Defining “success” in the real estate – or how not to choose a real estate agent

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TeamworkSuccessIn surfing the net, I discovered an on-line version of an article by Ben Brody and Laura Gurfein that appeared in last months Westchester Magazine about the county’s “top” Realtors. The subtitle declared “In good times or bad, whether buying or selling, these are the agents you want on your side.”

Now, I have nothing against the Realtors who were chosen  as the finest agents in Westchester NY real estate. None at all.    it was fascinating to see how the authors chose to define “success.”  They used a simple unbiased metric  – the bottom line.  They defined success in terms of .sales volume in dollars.  The theory being – the bigger the sales volume the better the “track record.”  This kind of boggles my tiny mind.  In a twisted way it reflects the public antipathy to Realtors in general because it emphasizes that “success” is defined in dollar signs.

This got me thinking – how exactly should one define success in real estate?  How should these bottom line numbers like sales production and number of listings held factor into a home owners decision about who to sign a listing contract with?

Well, realistically, an agent has to achieve two goals.  Certainly, over time, the agent must be able to turn a profit or they will go out of business.  This is much harder to do than most people outside our industry think.  I have to make a living this way and turning a profit is absolutely essential or my bills don’t get paid.  But for all the delusions of real estate agents being “rich” without any effort, the failure rate is enormously high – north of 80% in most of the country (over 90% locally.)  So posting sales volume  is a major component of success.

But, what does this do for the client? The home seller or home buyer?  The article indicated that whether selling or buying – these agents were the best.  But by looking at sales volume only, the article missed the mark altogether.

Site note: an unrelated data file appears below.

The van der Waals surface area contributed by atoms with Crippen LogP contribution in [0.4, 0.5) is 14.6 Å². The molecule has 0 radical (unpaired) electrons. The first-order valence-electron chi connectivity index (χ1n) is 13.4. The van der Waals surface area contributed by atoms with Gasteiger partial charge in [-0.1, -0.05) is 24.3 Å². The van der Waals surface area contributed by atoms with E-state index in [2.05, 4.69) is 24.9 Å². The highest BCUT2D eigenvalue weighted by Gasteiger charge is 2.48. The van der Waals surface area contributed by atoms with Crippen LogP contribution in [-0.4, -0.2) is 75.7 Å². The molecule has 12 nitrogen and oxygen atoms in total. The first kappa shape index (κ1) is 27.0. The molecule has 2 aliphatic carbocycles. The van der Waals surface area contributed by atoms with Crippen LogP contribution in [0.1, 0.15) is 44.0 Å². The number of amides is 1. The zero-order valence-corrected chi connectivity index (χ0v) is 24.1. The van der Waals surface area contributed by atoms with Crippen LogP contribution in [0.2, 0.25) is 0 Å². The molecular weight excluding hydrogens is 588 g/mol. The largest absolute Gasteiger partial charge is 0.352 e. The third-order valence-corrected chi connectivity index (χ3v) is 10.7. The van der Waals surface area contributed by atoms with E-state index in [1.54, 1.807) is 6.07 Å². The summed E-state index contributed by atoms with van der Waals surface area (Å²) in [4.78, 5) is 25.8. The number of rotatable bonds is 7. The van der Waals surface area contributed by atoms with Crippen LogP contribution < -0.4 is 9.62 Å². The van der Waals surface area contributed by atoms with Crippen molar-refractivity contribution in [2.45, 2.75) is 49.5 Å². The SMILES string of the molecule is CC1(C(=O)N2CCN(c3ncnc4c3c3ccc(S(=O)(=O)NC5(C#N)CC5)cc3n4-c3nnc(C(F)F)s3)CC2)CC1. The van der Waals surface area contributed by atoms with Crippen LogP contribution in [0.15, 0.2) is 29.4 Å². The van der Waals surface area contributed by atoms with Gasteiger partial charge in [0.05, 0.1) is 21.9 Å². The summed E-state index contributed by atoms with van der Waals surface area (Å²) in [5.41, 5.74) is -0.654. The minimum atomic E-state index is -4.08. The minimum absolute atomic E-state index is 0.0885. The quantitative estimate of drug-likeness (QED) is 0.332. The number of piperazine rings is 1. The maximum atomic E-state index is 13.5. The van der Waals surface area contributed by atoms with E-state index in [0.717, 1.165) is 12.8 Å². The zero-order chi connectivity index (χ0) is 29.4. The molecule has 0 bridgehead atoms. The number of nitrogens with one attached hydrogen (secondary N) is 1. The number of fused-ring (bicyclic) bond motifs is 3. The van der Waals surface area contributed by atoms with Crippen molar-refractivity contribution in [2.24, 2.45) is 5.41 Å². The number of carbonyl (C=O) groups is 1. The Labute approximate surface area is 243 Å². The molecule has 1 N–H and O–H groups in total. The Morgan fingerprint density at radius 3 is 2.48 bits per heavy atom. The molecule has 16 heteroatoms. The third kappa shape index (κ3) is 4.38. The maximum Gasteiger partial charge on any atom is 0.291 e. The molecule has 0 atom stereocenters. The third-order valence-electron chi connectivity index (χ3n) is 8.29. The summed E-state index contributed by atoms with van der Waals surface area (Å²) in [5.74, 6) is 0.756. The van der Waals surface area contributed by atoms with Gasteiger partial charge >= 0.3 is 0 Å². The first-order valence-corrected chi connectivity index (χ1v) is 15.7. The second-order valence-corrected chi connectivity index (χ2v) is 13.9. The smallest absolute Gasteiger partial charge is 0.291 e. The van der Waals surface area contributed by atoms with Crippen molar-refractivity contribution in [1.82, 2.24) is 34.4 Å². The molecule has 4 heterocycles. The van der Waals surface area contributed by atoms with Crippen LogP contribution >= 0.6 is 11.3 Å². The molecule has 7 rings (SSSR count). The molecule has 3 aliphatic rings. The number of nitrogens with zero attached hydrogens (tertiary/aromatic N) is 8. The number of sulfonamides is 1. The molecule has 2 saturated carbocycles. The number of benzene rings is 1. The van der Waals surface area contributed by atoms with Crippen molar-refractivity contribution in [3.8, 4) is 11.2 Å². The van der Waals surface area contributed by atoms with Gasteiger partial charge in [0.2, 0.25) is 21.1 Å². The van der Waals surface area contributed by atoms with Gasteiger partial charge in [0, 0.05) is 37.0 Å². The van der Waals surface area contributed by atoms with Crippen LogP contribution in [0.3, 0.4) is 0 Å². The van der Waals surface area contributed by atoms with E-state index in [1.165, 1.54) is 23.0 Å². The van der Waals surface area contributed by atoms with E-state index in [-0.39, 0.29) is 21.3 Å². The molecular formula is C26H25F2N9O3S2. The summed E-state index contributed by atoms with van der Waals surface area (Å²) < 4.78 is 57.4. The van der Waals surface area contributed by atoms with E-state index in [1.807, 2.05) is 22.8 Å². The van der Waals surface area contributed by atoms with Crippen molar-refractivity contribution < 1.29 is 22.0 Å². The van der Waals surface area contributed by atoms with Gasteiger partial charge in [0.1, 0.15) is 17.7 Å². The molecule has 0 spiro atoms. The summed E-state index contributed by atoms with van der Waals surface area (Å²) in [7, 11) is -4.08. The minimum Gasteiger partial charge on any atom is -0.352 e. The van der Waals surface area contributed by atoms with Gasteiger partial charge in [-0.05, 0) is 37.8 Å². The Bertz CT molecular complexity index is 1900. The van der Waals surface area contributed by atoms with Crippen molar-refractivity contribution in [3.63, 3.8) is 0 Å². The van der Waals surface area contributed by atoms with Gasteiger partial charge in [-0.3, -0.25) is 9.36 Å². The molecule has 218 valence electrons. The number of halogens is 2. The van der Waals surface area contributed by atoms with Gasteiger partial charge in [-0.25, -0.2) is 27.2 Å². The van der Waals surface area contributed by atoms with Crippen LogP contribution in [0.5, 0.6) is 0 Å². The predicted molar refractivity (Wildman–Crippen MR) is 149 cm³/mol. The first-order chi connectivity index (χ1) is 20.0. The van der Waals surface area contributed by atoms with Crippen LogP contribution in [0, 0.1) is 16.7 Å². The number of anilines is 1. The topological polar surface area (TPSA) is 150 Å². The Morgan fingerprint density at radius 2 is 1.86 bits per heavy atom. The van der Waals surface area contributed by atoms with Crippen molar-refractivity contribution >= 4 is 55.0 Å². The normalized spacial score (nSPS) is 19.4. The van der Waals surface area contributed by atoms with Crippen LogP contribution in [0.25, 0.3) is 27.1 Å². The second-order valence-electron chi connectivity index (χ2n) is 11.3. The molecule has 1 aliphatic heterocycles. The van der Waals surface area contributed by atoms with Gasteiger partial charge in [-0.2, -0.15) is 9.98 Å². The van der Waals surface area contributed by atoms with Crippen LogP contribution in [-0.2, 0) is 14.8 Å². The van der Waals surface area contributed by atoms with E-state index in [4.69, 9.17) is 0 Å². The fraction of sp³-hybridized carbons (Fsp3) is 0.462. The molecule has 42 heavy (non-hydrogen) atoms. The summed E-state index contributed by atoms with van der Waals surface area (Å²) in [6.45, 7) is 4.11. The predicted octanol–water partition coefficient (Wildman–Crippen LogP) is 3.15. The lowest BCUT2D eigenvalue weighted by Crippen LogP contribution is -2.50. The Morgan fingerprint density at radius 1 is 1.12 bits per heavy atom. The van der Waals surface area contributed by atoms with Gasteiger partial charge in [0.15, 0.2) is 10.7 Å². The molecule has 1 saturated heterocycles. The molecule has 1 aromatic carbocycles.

1. Is this agent primarily a listing agent or a buyer’s agent?  If they have an even number of sales in both categories – fine.  But I looked at the sales history of a couple of these superstars. They were primarily listing agents and did relatively few sales as a buyer’s agent.

2. On the listing side, what is their success rate?  After all, an agent can make a bundle listing in volume. The percent of listings that actually sell is another matter.To that end I took a look a closer look at a “top agents” sales record for 2009.   I picked an agent on the list at random and found the following.


  • This agent’s 2009 figures were way off from 2008. It’s a tougher market in which to sell homes and their sales volume was down nearly 4-fold.  That’s quite a drop.  Granted Westchester home sales are well down from 2008.  Although this agent was working a niche which has been badly hit  in the market, it is still a stunning fall in volume over one year.
  • During 2009 the number of expireids/cancelleds was nearly equal to the number of actual sales.  So when a seller listed, they had about a 50% chance of getting their home sold.  A few of these properties were rented.  If you include those as successful then the seller had a 68% chance that his home would be either sold or rented by that agent.

Compare these stats with those of another agent that I selected.  This agent will probably  never appear in the “top 20” in terms of volume. But their record speaks for itself.

  • In 2009, this agent actually increased production – showing that they could negotiated just as well under far more difficult circumstances.
  • Every single listing either was sold or rented.  The one expired was relisted immediately.  With this agent 88% of the listings sold, the other 12% were rented.

Which type agent would you rather have listing your home? The more successful earner, or the one that truly gets the job done for the vast majority of their clients?

Now there are more criteria for sure.  I did not measure days on market or final sales price vs. list price.  The point is that are many factors beyond market share and raw profits that define greatness in the real estate industry.  From the consumer’s perspective – sales volume should be the least of these.

© 2009 Ruthmarie G. Hicks All rights reserved.

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